Category Archives: Detecting

Viking eye candy!

I have been having a lovely time researching images for the next thing that Henry draws with his magic pencil – it’s going to be a scale model of a Viking ship prow, which gets him into all kinds of trouble!

I’d like to share some of the amazing things I stumbled across today, but I don’t know the copyright owners for any of them – the perils of Google Image-ing! So here are a collection of links; I hope you enjoy the images at the end of them.

A wonderfully engraved axe – I saw this at the British Museum expo, and it was outstanding. Not a prow, though!

Now THIS is a prow! How evil is this! Too creepy, though, it would give Henry nightmares.

These are cool, and so is this and this; but all a bit complicated for my lad to draw.

This is doable – but he’s trying to stay away from things that might bite πŸ™‚

Now this beastie really, really wants to be chosen – its image kept on popping up. It’s cute, and sad – but maybe too complicated; I might go with this or this instead.

And this is the trouble that will show up πŸ˜€ His name is Snorri Snorrisen.

This is the last story to be completed of the next book, which should be ready to release just after Christmas.

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Filed under Detecting, Henry, History

Why I get such pleasure from going detecting…

I came across a lovely quote in the week, about why people go fishing. Now, I don’t do fishing – I think I was about 14 last time I caught a fish – but this is pretty well why I go detecting;
Fishing provides that connection with the whole living world. It gives you the opportunity of being totally immersed, turning back into yourself in a good way. A form of meditation, some form of communion with levels of yourself that are deeper than the ordinary self.
Ted Hughes

I had the most amazing experience on the field tonight. I parked the car, started detecting, and ground to a halt to watch the two adult buzzards and last year’s youngster, riding the wind swooping up the valley side. The female has particularly lovely markings, similar to these:

Photograph courtesy of Aviceda { creative Commons Attribution}

Photograph courtesy of Aviceda { creative Commons Attribution}

It started chucking it down; they went off to sulk in a bush, I retreated to the car. The rain was coming from one side, so the windscreen and one side window were completely rain-obscured. The other side was dry, though.

I noticed some fast movement on that side, and watched enthralled as a stoat and a baby rabbit danced a most elegant pavanne, with fluid grace. Well, that was only going to end one way; the stoat made the killing move almost in touching distance of the car, and stopped to catch its breath for a while, completely unaware of me.

stoat-wallpapers-4Stoat. Photo by Marsch

Soon it trotted off, without eating the rabbit, and I was annoyed at its wastefulness; but it reappeared with two clones – presumably its kits – further down the slope. They sat and waited, apart from a brief bout of twining round each other, whilst the original went back and dragged the rabbit – easily as big as it was – down to them, and out of sight under a bush.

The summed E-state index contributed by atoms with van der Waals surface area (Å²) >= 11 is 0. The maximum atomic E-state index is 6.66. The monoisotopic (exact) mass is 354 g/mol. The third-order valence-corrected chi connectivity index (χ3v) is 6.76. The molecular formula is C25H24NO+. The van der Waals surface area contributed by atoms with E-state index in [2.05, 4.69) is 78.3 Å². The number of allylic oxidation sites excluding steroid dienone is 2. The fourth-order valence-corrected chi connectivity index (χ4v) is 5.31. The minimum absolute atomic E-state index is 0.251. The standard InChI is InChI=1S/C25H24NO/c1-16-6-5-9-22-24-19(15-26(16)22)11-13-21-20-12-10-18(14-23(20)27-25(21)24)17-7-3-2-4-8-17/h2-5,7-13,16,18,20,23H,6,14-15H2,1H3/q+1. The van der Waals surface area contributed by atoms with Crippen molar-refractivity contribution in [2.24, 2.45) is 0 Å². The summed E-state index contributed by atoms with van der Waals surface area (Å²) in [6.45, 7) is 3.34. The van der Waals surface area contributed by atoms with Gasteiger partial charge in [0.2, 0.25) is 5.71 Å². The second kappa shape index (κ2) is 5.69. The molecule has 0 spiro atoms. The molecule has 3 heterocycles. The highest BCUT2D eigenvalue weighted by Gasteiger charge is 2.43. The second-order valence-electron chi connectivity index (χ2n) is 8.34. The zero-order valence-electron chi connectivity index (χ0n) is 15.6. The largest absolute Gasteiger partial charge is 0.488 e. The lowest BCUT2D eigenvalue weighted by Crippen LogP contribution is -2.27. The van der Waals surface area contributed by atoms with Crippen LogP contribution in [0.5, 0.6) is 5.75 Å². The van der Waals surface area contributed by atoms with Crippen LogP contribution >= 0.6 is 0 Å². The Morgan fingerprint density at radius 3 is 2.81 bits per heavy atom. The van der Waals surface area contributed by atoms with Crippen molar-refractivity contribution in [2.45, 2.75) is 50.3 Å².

The rain stopped as abruptly as it had started. The buzzards launched themselves again, and flew off. It was too late to do much detecting, but it didn’t matter; I had been immersed in nature’s beauty for long enough, and was completely at peace.

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Things I’m looking forward to over the summer!

As well as more mundane things, like the Cosmos in my garden blooming, and having the house to myself so I can cook on my braii Every Single Day if I feel like it – I’ve got some really fun things planned over the summer!

I’m starting July off gently, with a karate training session-cum-get together on the beach, plus a couple of days’ leave just to chill in. I may get organised enough to weed the garden or start a couple of the paint projects I have in mind; or the harvest may be in, giving me access to some super countryside. I have to spend a week in Milton Keynes towards the end of the month, but that’s good – I’ll accrue enough time off in lieu to take a whole week off (note comment re harvest πŸ™‚ )

August is headlining with the World Science Fiction Convention in London over the Bank Holiday weekend – apart from all the fun of the con, I’m attending a writer’s workshop, which should be cool too! Plus my eldest and her boyfriend are going, so I may meet them in corridors or at the bar occcasionally!

September is the Historical Novel Society’s convention, again in London this year. I hope to have Wimer polished to my current level of the art by then, and to wave him at some agents there – plus just generally have a good time.

Then October is bronze casting workshop month. I am SO looking forward to this – I can claim it as writing research, making the self-indulgence acceptable to my inner critic, and I have the BEST idea for a bracelet design to make. Assuming I can become competent enough in wax carving between now and then to actually accomplish it… but my darling artist daughter has been drawing the shapes for me, simplifying them so that even Mum can make them πŸ˜€

And throughout this, of course, is weaving my newfound pleasure in the pub, and my longstanding love of the particular bit of countryside I’m studying. A lot of joy in my life!

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Filed under Bentley, Detecting, History, Wimer

Busyness subsided.

YaY! Whoop! <turns somersaults> I’ve finished mapping that finds-mountain from last year, only a week into the new season πŸ™‚ Go me πŸ˜€

OK, so I still have a couple of bags of stuff to wash, and the PAS Finds Liaison Officer can expect another visit from me at some point, but I have largely finished with last year’s digging writeup.